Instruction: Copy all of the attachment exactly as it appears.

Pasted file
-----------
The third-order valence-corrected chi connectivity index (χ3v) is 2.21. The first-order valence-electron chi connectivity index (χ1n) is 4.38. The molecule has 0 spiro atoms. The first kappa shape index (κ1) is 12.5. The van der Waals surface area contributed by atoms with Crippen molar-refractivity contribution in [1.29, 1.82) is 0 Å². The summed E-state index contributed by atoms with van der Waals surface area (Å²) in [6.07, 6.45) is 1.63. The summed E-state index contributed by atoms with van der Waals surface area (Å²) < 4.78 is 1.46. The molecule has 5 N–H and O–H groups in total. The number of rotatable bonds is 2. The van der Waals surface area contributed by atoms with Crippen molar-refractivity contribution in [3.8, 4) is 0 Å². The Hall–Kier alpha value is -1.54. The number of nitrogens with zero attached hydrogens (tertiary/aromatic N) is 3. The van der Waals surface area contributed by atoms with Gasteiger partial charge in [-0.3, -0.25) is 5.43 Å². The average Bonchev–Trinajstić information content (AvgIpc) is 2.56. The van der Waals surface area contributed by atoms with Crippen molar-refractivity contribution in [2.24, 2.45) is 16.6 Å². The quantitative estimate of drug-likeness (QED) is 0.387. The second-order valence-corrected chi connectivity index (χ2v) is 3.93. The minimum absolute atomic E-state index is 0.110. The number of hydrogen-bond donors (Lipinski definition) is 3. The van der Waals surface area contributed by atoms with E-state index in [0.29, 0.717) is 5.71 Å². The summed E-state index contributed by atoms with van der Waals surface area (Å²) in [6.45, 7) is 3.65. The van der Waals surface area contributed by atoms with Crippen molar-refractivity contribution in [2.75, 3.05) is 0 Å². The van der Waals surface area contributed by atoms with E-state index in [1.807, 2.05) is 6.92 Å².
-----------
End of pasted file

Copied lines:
The third-order valence-corrected chi connectivity index (χ3v) is 2.21. The first-order valence-electron chi connectivity index (χ1n) is 4.38. The molecule has 0 spiro atoms. The first kappa shape index (κ1) is 12.5. The van der Waals surface area contributed by atoms with Crippen molar-refractivity contribution in [1.29, 1.82) is 0 Å². The summed E-state index contributed by atoms with van der Waals surface area (Å²) in [6.07, 6.45) is 1.63. The summed E-state index contributed by atoms with van der Waals surface area (Å²) < 4.78 is 1.46. The molecule has 5 N–H and O–H groups in total. The number of rotatable bonds is 2. The van der Waals surface area contributed by atoms with Crippen molar-refractivity contribution in [3.8, 4) is 0 Å². The Hall–Kier alpha value is -1.54. The number of nitrogens with zero attached hydrogens (tertiary/aromatic N) is 3. The van der Waals surface area contributed by atoms with Gasteiger partial charge in [-0.3, -0.25) is 5.43 Å². The average Bonchev–Trinajstić information content (AvgIpc) is 2.56. The van der Waals surface area contributed by atoms with Crippen molar-refractivity contribution in [2.24, 2.45) is 16.6 Å². The quantitative estimate of drug-likeness (QED) is 0.387. The second-order valence-corrected chi connectivity index (χ2v) is 3.93. The minimum absolute atomic E-state index is 0.110. The number of hydrogen-bond donors (Lipinski definition) is 3. The van der Waals surface area contributed by atoms with E-state index in [0.29, 0.717) is 5.71 Å². The summed E-state index contributed by atoms with van der Waals surface area (Å²) in [6.45, 7) is 3.65. The van der Waals surface area contributed by atoms with Crippen molar-refractivity contribution in [2.75, 3.05) is 0 Å². The van der Waals surface area contributed by atoms with E-state index in [1.807, 2.05) is 6.92 Å².